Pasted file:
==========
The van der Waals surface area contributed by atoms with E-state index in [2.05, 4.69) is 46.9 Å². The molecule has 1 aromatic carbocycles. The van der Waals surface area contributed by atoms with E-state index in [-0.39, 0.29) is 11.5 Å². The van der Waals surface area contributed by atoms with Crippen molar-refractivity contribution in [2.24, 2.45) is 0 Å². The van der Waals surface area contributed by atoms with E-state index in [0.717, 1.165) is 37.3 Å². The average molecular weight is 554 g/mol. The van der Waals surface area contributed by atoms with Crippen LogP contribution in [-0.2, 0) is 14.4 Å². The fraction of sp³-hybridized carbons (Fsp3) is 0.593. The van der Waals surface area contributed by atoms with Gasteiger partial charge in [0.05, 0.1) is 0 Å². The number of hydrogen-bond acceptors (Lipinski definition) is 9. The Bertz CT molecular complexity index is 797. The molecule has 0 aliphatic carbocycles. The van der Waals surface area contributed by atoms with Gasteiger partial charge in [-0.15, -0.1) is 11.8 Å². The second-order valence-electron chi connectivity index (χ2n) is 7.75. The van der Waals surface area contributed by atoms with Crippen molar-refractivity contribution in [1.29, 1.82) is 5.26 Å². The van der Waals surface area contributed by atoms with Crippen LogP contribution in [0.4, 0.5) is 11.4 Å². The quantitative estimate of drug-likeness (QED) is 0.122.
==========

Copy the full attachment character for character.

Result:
The van der Waals surface area contributed by atoms with E-state index in [2.05, 4.69) is 46.9 Å². The molecule has 1 aromatic carbocycles. The van der Waals surface area contributed by atoms with E-state index in [-0.39, 0.29) is 11.5 Å². The van der Waals surface area contributed by atoms with Crippen molar-refractivity contribution in [2.24, 2.45) is 0 Å². The van der Waals surface area contributed by atoms with E-state index in [0.717, 1.165) is 37.3 Å². The average molecular weight is 554 g/mol. The van der Waals surface area contributed by atoms with Crippen LogP contribution in [-0.2, 0) is 14.4 Å². The fraction of sp³-hybridized carbons (Fsp3) is 0.593. The van der Waals surface area contributed by atoms with Gasteiger partial charge in [0.05, 0.1) is 0 Å². The number of hydrogen-bond acceptors (Lipinski definition) is 9. The Bertz CT molecular complexity index is 797. The molecule has 0 aliphatic carbocycles. The van der Waals surface area contributed by atoms with Gasteiger partial charge in [-0.15, -0.1) is 11.8 Å². The second-order valence-electron chi connectivity index (χ2n) is 7.75. The van der Waals surface area contributed by atoms with Crippen molar-refractivity contribution in [1.29, 1.82) is 5.26 Å². The van der Waals surface area contributed by atoms with Crippen LogP contribution in [0.4, 0.5) is 11.4 Å². The quantitative estimate of drug-likeness (QED) is 0.122.